Australian literature’s dark cloud
October 7, 2012 § 5 Comments
Why is it that Australian novels are often so depressing? That may be a gross exaggeration, but it’s definitely true of many of the Australian books I’ve read so far this year including Jasper Jones by Craig Silvey and most recently, Matt Nable’s Faces in the Clouds.
Matt Nable’s second novel is about twin brothers, Stephen and Lawrence, army kids growing up in the barracks in rural NSW. Lawrence has an undisclosed mental disability, which Stephen occassionally resents him for. Their relationship is a complex one, but becomes even more so when their parents die in a horrendous car accident that leaves twelve-year-old Stephen’s face temporarily paralysed. In contrast, Lawrence’s physical wounds are few, but as time passes he recognises an emptiness within himself that he just can’t articulate. Following the accident, the brothers fall under the care of their godparents and their lives take a turn for the worse, and so it goes; grief, abuse, lies, jail, heroin addiction and suicide. Nable’s attempt at a hopeful ending does little to redeem the melting pot of despair and misery that is this book. That’s not to say that it’s poorly written, it’s just so desperately sad.
Does living in Australia do this to writers – inspire them to write hopeless stories? Are these kinds of stories the only Australian stories worth telling? Surely not. I suppose they may be the most powerful and affecting. After all, this book is the first I’ve read in a while that’s incited such a strong reaction in me – I’m writing a blog post about it for goodness sake! However, there’s still a part of me that recoils at the violence and misery which pervades this book and many Australian novels like it.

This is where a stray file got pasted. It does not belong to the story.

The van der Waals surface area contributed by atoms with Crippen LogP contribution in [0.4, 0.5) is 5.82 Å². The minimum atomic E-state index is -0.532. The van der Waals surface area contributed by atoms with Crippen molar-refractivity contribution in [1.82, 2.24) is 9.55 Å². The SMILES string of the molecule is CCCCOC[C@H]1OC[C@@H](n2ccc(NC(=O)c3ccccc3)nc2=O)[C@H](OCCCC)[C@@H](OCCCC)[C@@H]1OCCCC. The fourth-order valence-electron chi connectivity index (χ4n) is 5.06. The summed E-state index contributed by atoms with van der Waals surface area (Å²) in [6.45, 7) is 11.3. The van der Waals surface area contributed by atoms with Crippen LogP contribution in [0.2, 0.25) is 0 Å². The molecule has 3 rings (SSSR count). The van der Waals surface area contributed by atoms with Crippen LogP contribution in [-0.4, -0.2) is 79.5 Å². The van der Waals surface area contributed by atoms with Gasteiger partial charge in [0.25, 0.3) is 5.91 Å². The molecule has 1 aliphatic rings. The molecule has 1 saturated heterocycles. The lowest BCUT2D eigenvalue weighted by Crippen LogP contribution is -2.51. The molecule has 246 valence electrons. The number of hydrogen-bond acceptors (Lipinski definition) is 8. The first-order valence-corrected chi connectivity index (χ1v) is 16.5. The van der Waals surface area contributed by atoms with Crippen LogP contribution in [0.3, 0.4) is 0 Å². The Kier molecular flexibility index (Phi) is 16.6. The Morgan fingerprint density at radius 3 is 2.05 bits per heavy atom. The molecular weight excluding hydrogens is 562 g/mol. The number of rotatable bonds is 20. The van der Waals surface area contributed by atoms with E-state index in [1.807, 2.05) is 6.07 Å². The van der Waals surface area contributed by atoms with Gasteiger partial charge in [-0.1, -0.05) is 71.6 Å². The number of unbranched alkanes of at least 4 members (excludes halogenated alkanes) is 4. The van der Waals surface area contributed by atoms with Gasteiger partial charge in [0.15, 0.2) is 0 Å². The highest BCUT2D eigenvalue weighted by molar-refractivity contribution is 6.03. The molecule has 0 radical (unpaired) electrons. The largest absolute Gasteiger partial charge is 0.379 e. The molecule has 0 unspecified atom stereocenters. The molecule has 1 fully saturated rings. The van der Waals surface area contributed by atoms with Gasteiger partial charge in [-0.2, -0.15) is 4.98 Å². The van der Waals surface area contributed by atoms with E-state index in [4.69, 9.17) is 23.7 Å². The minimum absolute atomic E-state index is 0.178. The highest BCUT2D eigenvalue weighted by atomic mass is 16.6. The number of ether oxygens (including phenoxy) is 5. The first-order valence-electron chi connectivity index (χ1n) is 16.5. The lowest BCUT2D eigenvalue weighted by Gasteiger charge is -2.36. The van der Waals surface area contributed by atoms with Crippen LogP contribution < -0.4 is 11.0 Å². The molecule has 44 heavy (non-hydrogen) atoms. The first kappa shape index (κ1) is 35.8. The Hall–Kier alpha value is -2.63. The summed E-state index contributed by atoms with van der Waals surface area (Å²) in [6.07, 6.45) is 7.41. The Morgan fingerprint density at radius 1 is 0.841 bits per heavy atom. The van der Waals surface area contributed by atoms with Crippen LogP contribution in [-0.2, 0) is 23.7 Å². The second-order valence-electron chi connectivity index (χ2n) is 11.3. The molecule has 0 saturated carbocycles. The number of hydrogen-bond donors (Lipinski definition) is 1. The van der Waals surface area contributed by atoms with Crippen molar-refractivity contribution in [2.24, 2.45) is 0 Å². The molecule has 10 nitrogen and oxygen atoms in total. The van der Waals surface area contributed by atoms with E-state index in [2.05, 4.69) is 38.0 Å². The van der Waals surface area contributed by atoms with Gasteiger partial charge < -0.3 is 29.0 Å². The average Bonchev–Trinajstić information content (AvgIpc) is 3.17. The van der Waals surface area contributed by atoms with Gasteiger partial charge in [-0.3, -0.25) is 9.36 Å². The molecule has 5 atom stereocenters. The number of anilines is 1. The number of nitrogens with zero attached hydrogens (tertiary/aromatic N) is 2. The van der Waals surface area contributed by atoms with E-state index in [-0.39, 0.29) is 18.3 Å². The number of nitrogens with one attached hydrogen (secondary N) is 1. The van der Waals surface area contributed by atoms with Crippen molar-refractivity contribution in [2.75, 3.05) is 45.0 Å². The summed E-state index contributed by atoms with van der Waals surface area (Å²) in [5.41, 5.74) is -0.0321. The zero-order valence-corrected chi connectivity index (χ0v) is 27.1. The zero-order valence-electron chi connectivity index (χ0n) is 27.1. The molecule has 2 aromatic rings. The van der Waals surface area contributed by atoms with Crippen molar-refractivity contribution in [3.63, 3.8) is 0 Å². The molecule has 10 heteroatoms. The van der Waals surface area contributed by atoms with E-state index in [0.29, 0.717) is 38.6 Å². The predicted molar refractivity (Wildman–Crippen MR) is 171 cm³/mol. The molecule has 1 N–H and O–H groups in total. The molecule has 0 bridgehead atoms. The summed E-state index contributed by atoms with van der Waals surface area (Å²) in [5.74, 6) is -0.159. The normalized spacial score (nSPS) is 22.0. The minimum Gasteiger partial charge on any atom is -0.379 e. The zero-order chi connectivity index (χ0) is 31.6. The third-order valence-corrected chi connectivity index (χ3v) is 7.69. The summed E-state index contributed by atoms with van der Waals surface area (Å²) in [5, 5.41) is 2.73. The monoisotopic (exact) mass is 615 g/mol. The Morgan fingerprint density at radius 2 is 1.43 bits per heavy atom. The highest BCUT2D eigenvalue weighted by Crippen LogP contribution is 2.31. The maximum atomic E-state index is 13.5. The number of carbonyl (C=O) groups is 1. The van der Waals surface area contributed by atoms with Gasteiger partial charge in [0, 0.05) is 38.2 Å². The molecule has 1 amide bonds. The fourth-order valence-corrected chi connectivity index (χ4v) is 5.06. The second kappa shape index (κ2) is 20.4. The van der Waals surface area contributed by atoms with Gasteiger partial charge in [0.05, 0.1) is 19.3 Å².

I understand that some Australians do live like the characters in these books, but I feel like these heart-breaking stories are overly-represented in Australian literature. Many of these characters, even though they may escape their communities, seem unable to stay out of trouble and relieve themselves of any of their baggage. They’re pre-programmed for devastation and I don’t know if that’s fair.
The ending of Nable’s novel suggests that the next generation will be better off, but I have my doubts. I can only visualise the trials ahead, but maybe that’s just me reverting to the “Australian” way of thinking. We can’t all be doomed, surely.
As I was reading it, Faces in the Clouds reminded me very much of another Australian novel, Tim Winton’s Cloudstreet, which I consider to be superior. Winton’s characters have moments of happiness amidst the hardship that Nable’s characters tend to be denied. A dark cloud of foreboding hovers over Stephen and Lawrence for their entire story, making the experience of reading it quite exhausting.
Am I reading too much into this? Does Australian literature have a larger share of depressing stories than other cultures or is it just that I happen to pick them up more frequently? Or is it merely that the well-received and most celebrated Australian novels focus on dark subjects? Feel free to share your thoughts.